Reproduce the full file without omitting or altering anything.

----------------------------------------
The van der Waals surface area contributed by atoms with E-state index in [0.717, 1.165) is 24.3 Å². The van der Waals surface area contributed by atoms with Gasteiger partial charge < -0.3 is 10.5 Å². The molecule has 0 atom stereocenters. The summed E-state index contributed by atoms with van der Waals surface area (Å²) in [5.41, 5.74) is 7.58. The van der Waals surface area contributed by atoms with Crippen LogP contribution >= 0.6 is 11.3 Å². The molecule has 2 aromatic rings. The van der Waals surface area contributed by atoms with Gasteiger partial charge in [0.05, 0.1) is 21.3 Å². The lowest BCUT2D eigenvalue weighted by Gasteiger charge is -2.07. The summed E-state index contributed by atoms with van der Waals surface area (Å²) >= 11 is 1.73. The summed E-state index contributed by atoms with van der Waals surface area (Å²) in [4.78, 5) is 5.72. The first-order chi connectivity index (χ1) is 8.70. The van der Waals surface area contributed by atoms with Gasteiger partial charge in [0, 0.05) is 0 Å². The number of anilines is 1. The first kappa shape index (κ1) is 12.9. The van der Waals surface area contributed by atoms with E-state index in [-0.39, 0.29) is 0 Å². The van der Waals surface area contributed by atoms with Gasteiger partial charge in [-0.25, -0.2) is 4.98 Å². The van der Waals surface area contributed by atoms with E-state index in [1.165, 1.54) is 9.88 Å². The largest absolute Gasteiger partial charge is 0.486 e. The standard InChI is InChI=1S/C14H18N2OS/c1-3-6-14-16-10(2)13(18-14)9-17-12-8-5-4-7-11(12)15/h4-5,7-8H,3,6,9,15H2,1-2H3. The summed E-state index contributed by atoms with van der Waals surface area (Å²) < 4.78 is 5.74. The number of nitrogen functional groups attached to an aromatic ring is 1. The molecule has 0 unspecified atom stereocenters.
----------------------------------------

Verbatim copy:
The van der Waals surface area contributed by atoms with E-state index in [0.717, 1.165) is 24.3 Å². The van der Waals surface area contributed by atoms with Gasteiger partial charge < -0.3 is 10.5 Å². The molecule has 0 atom stereocenters. The summed E-state index contributed by atoms with van der Waals surface area (Å²) in [5.41, 5.74) is 7.58. The van der Waals surface area contributed by atoms with Crippen LogP contribution >= 0.6 is 11.3 Å². The molecule has 2 aromatic rings. The van der Waals surface area contributed by atoms with Gasteiger partial charge in [0.05, 0.1) is 21.3 Å². The lowest BCUT2D eigenvalue weighted by Gasteiger charge is -2.07. The summed E-state index contributed by atoms with van der Waals surface area (Å²) >= 11 is 1.73. The summed E-state index contributed by atoms with van der Waals surface area (Å²) in [4.78, 5) is 5.72. The first-order chi connectivity index (χ1) is 8.70. The van der Waals surface area contributed by atoms with Gasteiger partial charge in [0, 0.05) is 0 Å². The number of anilines is 1. The first kappa shape index (κ1) is 12.9. The van der Waals surface area contributed by atoms with E-state index in [-0.39, 0.29) is 0 Å². The van der Waals surface area contributed by atoms with Gasteiger partial charge in [-0.25, -0.2) is 4.98 Å². The van der Waals surface area contributed by atoms with E-state index in [1.165, 1.54) is 9.88 Å². The largest absolute Gasteiger partial charge is 0.486 e. The standard InChI is InChI=1S/C14H18N2OS/c1-3-6-14-16-10(2)13(18-14)9-17-12-8-5-4-7-11(12)15/h4-5,7-8H,3,6,9,15H2,1-2H3. The summed E-state index contributed by atoms with van der Waals surface area (Å²) < 4.78 is 5.74. The number of nitrogen functional groups attached to an aromatic ring is 1. The molecule has 0 unspecified atom stereocenters.